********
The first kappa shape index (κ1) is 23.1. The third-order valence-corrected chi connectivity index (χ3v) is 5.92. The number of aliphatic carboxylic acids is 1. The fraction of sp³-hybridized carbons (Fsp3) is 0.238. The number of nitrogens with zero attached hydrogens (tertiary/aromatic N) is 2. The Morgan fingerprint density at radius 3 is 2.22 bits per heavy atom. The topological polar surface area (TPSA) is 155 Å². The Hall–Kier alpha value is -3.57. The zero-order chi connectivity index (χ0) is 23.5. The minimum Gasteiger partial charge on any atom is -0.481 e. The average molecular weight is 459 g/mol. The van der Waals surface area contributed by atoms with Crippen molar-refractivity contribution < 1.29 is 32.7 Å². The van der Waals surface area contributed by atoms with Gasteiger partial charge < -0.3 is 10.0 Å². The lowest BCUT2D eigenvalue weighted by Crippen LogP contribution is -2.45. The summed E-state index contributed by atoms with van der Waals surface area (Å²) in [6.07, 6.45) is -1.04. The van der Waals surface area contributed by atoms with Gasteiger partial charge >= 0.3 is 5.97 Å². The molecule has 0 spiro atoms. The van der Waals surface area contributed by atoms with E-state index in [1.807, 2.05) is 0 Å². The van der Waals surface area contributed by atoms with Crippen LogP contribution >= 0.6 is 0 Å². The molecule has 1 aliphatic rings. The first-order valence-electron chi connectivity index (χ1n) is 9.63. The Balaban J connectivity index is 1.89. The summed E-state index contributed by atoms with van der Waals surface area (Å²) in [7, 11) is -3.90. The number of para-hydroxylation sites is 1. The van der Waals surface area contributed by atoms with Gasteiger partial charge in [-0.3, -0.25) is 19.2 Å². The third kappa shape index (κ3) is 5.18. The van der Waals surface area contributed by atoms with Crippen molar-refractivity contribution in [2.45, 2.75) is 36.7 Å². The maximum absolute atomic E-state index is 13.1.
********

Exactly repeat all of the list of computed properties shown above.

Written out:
The first kappa shape index (κ1) is 23.1. The third-order valence-corrected chi connectivity index (χ3v) is 5.92. The number of aliphatic carboxylic acids is 1. The fraction of sp³-hybridized carbons (Fsp3) is 0.238. The number of nitrogens with zero attached hydrogens (tertiary/aromatic N) is 2. The Morgan fingerprint density at radius 3 is 2.22 bits per heavy atom. The topological polar surface area (TPSA) is 155 Å². The Hall–Kier alpha value is -3.57. The zero-order chi connectivity index (χ0) is 23.5. The minimum Gasteiger partial charge on any atom is -0.481 e. The average molecular weight is 459 g/mol. The van der Waals surface area contributed by atoms with Crippen molar-refractivity contribution < 1.29 is 32.7 Å². The van der Waals surface area contributed by atoms with Gasteiger partial charge < -0.3 is 10.0 Å². The lowest BCUT2D eigenvalue weighted by Crippen LogP contribution is -2.45. The summed E-state index contributed by atoms with van der Waals surface area (Å²) in [6.07, 6.45) is -1.04. The van der Waals surface area contributed by atoms with Gasteiger partial charge >= 0.3 is 5.97 Å². The molecule has 0 spiro atoms. The van der Waals surface area contributed by atoms with E-state index in [1.807, 2.05) is 0 Å². The van der Waals surface area contributed by atoms with Crippen LogP contribution >= 0.6 is 0 Å². The molecule has 1 aliphatic rings. The first-order valence-electron chi connectivity index (χ1n) is 9.63. The Balaban J connectivity index is 1.89. The summed E-state index contributed by atoms with van der Waals surface area (Å²) in [7, 11) is -3.90. The number of para-hydroxylation sites is 1. The van der Waals surface area contributed by atoms with Gasteiger partial charge in [-0.3, -0.25) is 19.2 Å². The third kappa shape index (κ3) is 5.18. The van der Waals surface area contributed by atoms with Crippen molar-refractivity contribution in [2.45, 2.75) is 36.7 Å². The maximum absolute atomic E-state index is 13.1.